You can hardly begrudge the patrons their eagerness to get inside the building -- in addition to all the books they could want, for free, the children also had access to the large fireplace pictured above and meeting spaces for their various clubs and clans. Decorative elements were added to tickle a young one's fancy, including the fantastical scene depicted in the fireplace tile as well as rabbits heads carved into the arms of the reading benches. "The rabbits' ears," Freeman wrote in 1940, "laid flat along their necks, are now worn to a satiny smoothness by the affectionate pats of small hands." In these years before the mass availability of popular entertainments like movies and music, libraries were a primary bridge to the outer world, be it real or fictional. Moreover, many of these children were living in crowded tenements, so access to a nook of one's own was a precious thing.
The Brownsville neighborhood changed as the 20th century wore on, losing much of its homogeneity as an Eastern European Jewish enclave when other populations moved in, including, over the years, Italian-Americans, African-Americans, and Arab-Americans. The branch saw a decline in its juvenile readership, which is explained in Freeman's survey by a rise in affluence among its original patron base, who could now afford to own their own copies of beloved titles. In 1929 the branch extended its resources to teenagers, and it was in this location that the civic service group the Brownsville Boys Club held their planning meetings for several years.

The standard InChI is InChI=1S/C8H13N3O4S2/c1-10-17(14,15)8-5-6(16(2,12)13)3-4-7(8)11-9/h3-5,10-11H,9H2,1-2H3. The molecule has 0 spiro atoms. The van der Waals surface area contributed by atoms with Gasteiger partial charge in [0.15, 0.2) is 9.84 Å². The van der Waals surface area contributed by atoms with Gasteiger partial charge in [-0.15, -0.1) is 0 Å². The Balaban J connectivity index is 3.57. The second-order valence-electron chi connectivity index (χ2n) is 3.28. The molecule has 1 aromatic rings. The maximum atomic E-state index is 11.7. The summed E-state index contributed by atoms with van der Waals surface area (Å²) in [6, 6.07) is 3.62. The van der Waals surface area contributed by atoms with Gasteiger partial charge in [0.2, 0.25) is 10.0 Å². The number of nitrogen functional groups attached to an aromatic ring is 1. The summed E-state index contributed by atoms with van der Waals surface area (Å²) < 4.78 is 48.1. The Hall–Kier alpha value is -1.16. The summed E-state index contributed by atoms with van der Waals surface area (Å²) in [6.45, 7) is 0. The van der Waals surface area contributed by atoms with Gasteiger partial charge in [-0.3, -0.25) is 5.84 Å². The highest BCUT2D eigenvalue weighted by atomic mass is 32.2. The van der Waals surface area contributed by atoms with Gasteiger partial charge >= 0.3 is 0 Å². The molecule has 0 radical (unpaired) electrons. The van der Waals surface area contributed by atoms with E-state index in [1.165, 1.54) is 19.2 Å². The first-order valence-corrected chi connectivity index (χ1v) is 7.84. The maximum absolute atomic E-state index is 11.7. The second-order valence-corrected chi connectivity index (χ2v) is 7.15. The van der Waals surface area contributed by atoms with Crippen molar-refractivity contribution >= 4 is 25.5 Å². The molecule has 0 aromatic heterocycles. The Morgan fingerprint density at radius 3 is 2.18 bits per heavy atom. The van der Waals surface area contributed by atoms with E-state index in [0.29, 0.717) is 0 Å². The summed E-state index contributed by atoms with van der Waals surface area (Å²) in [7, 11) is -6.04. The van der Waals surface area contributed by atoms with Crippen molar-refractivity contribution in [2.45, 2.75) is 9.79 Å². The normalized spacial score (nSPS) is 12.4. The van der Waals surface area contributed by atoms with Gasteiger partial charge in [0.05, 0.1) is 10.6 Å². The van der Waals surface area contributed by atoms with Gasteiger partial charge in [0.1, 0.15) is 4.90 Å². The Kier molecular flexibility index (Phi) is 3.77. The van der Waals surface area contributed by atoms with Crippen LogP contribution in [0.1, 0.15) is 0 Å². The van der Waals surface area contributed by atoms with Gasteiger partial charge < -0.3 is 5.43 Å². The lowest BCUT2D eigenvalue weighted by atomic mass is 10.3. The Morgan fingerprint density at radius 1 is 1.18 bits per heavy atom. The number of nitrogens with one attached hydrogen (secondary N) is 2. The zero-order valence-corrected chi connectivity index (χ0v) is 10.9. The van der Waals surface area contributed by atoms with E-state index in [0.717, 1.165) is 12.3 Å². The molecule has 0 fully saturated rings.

Above, a 1953 Brownsville Boys Club meeting. In that same year, the club would open a recreation center just off of Mother Gaston Boulevard and Linden Boulevard. The center still stands today as part of the Brownsville Playground.
After World War II the neighborhood saw even greater change. Tenements were razed to make way for low income housing projects and the population was accordingly uprooted and resettled. Today the branch is nestled among several housing projects -- the Van Dyke, Tilden, Brownsville, Howard and Seth Low Houses. Juvenile readership declined with these neighborhood changes, and the need for a no-adults-allowed library branch was found to be less pressing. Renamed the Stone Avenue Library and broadened again to serve patrons of all ages, it has continued to serve the Brownsville neighborhood alongside its predecessor branch just six blocks away.
Above and below, children's programs at the Stone Avenue Branch in the 1970s.